Selected by Gail Mazur
National Poetry Month 2012
Letter from the Editors
Our thanks to Gail Mazur for today's Poet's Pick!
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Thank you so much for your support. Enjoy today's poem and commentary!
Don Selby & Diane Boller
Gail Mazur 's Poetry Month Pick, April 5, 2012
To Giovanni da Pistoia "When the Author Was Painting the Vault of the Sistine Chapel" (1509)
by Michelangelo Buonarroti (1475 – 1564)
translated from the Italian by Gail Mazur
I’ve already grown a goiter from this torture,
swollen up here like a cat from Lombardy
(or anywhere where the stagnant water’s poison).
My stomach’s squashed under my chin, my beard’s
pointing at heaven, my brain’s crushed in a casket,
my breast twists like a harpy’s. My brush,
above me all the time, dribbles the paint
so my face makes a fine floor for droppings!
My haunches are grinding into my guts,
my poor ass strains to work as a counterweight,
every gesture I make is blind and aimless.
My skin hangs loose below me, my spine’s
all knotted from folding over itself,
I’m bent taut as a Syrian bow.
And because I’m like this, my thoughts
Are crazy perfidious tripe:
Anyone shoots badly through a crooked blowpipe.
My painting is dead.
Defend it for me, Giovanni, protect my honor.
I am not in the right place—I am not a painter.
Gail Mazur Comments:
This amazing poem, perhaps the most translated of the great artist Michelangelo’s more than 300 poems, was unknown to me when I made my first trip to Florence with my husband, Michael, who’d lived there as a student decades before and studied art at the Accademia. The little bilingual Dover edition of Great Italian Poems introduced me to this tailed sonnet (the sonnet was Michelangelo’s most chosen form), in a stilted and ungainly translation by John Addington Symonds.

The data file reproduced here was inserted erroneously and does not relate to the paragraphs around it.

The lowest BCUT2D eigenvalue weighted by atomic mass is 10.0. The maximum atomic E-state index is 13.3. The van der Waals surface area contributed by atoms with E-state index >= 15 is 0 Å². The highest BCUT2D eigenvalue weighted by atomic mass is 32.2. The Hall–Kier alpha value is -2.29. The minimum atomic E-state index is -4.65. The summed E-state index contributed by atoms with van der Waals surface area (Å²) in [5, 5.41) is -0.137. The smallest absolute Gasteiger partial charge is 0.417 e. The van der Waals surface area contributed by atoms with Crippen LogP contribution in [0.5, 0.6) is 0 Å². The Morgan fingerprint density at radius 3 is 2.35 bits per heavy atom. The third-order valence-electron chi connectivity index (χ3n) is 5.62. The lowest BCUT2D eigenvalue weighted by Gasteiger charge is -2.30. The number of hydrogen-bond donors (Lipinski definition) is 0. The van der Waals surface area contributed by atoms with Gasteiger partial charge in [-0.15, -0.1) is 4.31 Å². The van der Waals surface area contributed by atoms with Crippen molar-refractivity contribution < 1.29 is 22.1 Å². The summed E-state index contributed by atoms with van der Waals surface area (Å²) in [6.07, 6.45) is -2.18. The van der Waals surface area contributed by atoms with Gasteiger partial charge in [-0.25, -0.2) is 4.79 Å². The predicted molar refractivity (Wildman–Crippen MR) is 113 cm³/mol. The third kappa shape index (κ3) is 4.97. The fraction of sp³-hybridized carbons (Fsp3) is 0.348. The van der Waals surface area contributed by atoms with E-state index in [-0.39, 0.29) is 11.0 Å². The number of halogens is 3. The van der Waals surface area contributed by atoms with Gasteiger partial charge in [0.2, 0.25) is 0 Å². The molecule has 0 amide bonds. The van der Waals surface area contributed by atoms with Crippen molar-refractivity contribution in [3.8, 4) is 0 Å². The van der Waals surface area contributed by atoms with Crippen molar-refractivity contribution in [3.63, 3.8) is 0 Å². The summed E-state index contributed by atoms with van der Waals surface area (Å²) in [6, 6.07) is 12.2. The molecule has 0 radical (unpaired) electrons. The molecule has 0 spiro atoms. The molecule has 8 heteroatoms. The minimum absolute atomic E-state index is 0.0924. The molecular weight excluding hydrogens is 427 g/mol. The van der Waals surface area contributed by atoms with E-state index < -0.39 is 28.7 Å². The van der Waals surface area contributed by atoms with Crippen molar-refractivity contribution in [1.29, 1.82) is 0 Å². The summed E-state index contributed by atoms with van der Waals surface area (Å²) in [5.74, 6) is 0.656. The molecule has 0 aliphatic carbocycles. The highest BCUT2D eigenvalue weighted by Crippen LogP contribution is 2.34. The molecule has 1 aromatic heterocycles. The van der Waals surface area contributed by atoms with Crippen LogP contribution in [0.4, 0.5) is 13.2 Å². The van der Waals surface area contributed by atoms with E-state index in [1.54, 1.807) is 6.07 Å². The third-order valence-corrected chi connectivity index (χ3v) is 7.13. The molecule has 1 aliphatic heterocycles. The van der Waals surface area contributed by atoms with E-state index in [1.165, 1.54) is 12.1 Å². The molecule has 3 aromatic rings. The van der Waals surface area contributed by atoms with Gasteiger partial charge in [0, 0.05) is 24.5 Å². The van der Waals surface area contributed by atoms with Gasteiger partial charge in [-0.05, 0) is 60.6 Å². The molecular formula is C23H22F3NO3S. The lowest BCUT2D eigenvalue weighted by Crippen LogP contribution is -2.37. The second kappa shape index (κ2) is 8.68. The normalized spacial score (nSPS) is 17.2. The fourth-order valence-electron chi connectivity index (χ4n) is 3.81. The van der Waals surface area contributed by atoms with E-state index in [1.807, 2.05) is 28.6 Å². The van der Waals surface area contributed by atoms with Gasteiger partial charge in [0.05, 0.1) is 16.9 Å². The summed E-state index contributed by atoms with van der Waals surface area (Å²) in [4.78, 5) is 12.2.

Even in Victorian English, the force of anguish, the rage of the artist’s creative despair, the raw near-comic hyperbole, were exhilaratingly clear. Michael read the Italian aloud to me—it’s a beauty!— in our hotel room with a view of the Duomo. And here was the artist, really forced by Pope Julius II to labor for years on one of the most sublime creations in Western art. So extreme was his torment that 1965 Hollywood had the goofy idea to make a big movie about it, “The Agony and the Ecstasy” (based on Irving Stone’s novelization of Michelangelo’s life). Charlton Heston is hunched on the scaffolding at the ceiling, his stomach squashed under his chin, his spine all knotted, his face a fine floor for droppings. Rex Harrison, the echt Londoner, was the Pope! Cinemascope. It can’t compete with this poem.
For the first time in my writing life, I felt that I absolutely needed to make for myself a better version of a poem in translation. The poem here is really very close to the original, except of course, in its sonic qualities. Written when the painter was in psychic “agony,” as he worked in intolerable physical discomfort, Michelangelo’s “To Giovanni da Pistoia When the Author was Painting the Vault of the Sistine Chapel” embodies the passionate appetite for the work and the devastating self-doubt that’s often, and maybe especially in the exacting spirit of a genius, just a miserable part of the artistic process.
About Gail Mazur:
Gail Mazur is the author of six books of poetry, including Figures in a Landscape, Zeppo's First Wife: New and Selected Poems (winner of the Massachusetts Book Prize for Poetry), and They Can't Take That Away from Me (a finalist for the National Book Award), all published by the University of Chicago Press. She lives in Cambridge and Provincetown, Massachusetts, and is Distinguished Writer in Residence in Emerson College's Graduate Program in Writing, Literature and Publishing.
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